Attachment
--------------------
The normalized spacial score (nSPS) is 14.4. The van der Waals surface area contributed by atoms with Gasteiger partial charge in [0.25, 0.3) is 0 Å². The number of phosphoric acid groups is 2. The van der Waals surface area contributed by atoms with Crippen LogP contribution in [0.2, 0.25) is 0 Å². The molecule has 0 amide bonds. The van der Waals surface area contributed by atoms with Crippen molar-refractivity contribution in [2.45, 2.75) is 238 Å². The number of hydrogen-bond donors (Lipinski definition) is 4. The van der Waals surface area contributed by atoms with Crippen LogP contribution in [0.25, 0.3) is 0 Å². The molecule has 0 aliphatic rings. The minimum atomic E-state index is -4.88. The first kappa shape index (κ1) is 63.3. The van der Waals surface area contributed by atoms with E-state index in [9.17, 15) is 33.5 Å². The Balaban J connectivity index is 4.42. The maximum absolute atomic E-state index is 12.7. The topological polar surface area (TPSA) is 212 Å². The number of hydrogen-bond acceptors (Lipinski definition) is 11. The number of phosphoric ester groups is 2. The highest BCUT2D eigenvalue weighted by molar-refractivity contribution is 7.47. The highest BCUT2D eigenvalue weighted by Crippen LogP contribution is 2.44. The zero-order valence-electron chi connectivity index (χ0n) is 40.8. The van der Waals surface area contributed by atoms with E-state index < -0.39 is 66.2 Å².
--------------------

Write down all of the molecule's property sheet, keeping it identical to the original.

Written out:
The normalized spacial score (nSPS) is 14.4. The van der Waals surface area contributed by atoms with Gasteiger partial charge in [0.25, 0.3) is 0 Å². The number of phosphoric acid groups is 2. The van der Waals surface area contributed by atoms with Crippen LogP contribution in [0.2, 0.25) is 0 Å². The molecule has 0 amide bonds. The van der Waals surface area contributed by atoms with Crippen molar-refractivity contribution in [2.45, 2.75) is 238 Å². The number of hydrogen-bond donors (Lipinski definition) is 4. The van der Waals surface area contributed by atoms with Crippen LogP contribution in [0.25, 0.3) is 0 Å². The molecule has 0 aliphatic rings. The minimum atomic E-state index is -4.88. The first kappa shape index (κ1) is 63.3. The van der Waals surface area contributed by atoms with E-state index in [9.17, 15) is 33.5 Å². The Balaban J connectivity index is 4.42. The maximum absolute atomic E-state index is 12.7. The topological polar surface area (TPSA) is 212 Å². The number of hydrogen-bond acceptors (Lipinski definition) is 11. The number of phosphoric ester groups is 2. The highest BCUT2D eigenvalue weighted by molar-refractivity contribution is 7.47. The highest BCUT2D eigenvalue weighted by Crippen LogP contribution is 2.44. The zero-order valence-electron chi connectivity index (χ0n) is 40.8. The van der Waals surface area contributed by atoms with E-state index < -0.39 is 66.2 Å².